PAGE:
From Iceland — What Would a Referendum Mean?

What Would a Referendum Mean?

Published January 6, 2010

Now that Icelandic president Ólafur Ragnar Grímsson has rejected the Icesave bill, refering it instead to national referendum, what happens next?
The president’s veto power is covered in Article 26 of the Icelandic constitution. The article in full states:
“If Althingi has passed a bill, it shall be submitted to the President of the Republic for confirmation not later than two weeks after it has been passed. Such confirmation gives it the force of law. If the President rejects a bill, it shall nevertheless become valid but shall, as soon as circumstances permit, be submitted to a vote by secret ballot of all those eligible to vote, for approval or rejection. The law shall become void if rejected, but otherwise retains its force.”
What this means is that the Icesave bill is actual law, until such time as a national referendum is held which kills it by simple majority. This is how the government was able to promise the UK and Holland that it will still honor its financial obligations, despite the veto.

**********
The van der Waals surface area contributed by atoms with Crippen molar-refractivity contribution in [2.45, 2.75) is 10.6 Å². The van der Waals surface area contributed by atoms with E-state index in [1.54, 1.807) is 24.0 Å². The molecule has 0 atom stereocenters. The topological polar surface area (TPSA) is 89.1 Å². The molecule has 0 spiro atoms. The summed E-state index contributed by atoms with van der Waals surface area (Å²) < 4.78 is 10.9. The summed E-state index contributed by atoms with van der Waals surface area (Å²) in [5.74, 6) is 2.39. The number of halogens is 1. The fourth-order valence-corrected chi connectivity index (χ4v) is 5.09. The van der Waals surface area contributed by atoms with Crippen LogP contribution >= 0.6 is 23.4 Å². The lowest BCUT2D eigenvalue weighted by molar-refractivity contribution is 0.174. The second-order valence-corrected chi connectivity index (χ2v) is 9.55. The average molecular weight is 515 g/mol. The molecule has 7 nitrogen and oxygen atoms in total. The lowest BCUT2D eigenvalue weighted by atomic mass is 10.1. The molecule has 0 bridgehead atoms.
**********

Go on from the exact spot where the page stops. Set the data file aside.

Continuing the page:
Björg Thorarensen, president of the law department at the University of Iceland, told Vísir that the process of referendum could cost about 200 million ISK (about 1.11 million euros, or about 1.6 million USD).
However, there is actually no law with regards to how a national referendum is held. And so first, parliament will have to create the rules and regulations of one.
There are currently two bills in parliament outlining such rules. Have in mind, though, that bills are seldom, if ever, submitted and then immediately voted upon. Rather, they usually go through committee and back to the floor of parliament at the most three times before a final vote is taken. For this reason, despite estimates that there could be a national referendum as soon as mid-February, there’s no telling when the referendum will take place.
In the meantime, two recent opinion polls showed about 70% of the nation against the current Icesave deal, so the government has its work cut out for it if it wants the referendum to end up in the law’s favor.

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